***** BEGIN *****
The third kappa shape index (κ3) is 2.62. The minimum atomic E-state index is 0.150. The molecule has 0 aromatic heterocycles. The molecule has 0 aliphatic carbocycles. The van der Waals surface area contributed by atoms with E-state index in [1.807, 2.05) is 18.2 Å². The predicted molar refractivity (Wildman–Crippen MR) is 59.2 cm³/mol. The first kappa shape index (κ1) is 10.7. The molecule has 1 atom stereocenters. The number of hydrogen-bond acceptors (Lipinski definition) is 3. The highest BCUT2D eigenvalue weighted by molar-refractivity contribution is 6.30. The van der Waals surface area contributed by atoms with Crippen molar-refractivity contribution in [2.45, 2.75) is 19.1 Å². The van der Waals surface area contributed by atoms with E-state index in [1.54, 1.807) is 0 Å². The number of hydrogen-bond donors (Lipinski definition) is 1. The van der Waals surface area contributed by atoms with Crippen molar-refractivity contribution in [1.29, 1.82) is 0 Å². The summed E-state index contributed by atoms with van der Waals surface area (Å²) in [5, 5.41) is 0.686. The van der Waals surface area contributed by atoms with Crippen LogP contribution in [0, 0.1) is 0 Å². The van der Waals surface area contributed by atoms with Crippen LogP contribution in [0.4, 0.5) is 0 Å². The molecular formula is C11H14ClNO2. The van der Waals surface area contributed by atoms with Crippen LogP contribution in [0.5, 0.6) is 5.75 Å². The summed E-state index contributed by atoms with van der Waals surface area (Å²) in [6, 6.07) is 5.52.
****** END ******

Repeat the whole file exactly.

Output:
The third kappa shape index (κ3) is 2.62. The minimum atomic E-state index is 0.150. The molecule has 0 aromatic heterocycles. The molecule has 0 aliphatic carbocycles. The van der Waals surface area contributed by atoms with E-state index in [1.807, 2.05) is 18.2 Å². The predicted molar refractivity (Wildman–Crippen MR) is 59.2 cm³/mol. The first kappa shape index (κ1) is 10.7. The molecule has 1 atom stereocenters. The number of hydrogen-bond acceptors (Lipinski definition) is 3. The highest BCUT2D eigenvalue weighted by molar-refractivity contribution is 6.30. The van der Waals surface area contributed by atoms with Crippen molar-refractivity contribution in [2.45, 2.75) is 19.1 Å². The van der Waals surface area contributed by atoms with E-state index in [1.54, 1.807) is 0 Å². The number of hydrogen-bond donors (Lipinski definition) is 1. The van der Waals surface area contributed by atoms with Crippen molar-refractivity contribution in [1.29, 1.82) is 0 Å². The summed E-state index contributed by atoms with van der Waals surface area (Å²) in [5, 5.41) is 0.686. The van der Waals surface area contributed by atoms with Crippen LogP contribution in [0, 0.1) is 0 Å². The van der Waals surface area contributed by atoms with Crippen LogP contribution in [0.4, 0.5) is 0 Å². The molecular formula is C11H14ClNO2. The van der Waals surface area contributed by atoms with Crippen LogP contribution in [0.5, 0.6) is 5.75 Å². The summed E-state index contributed by atoms with van der Waals surface area (Å²) in [6, 6.07) is 5.52.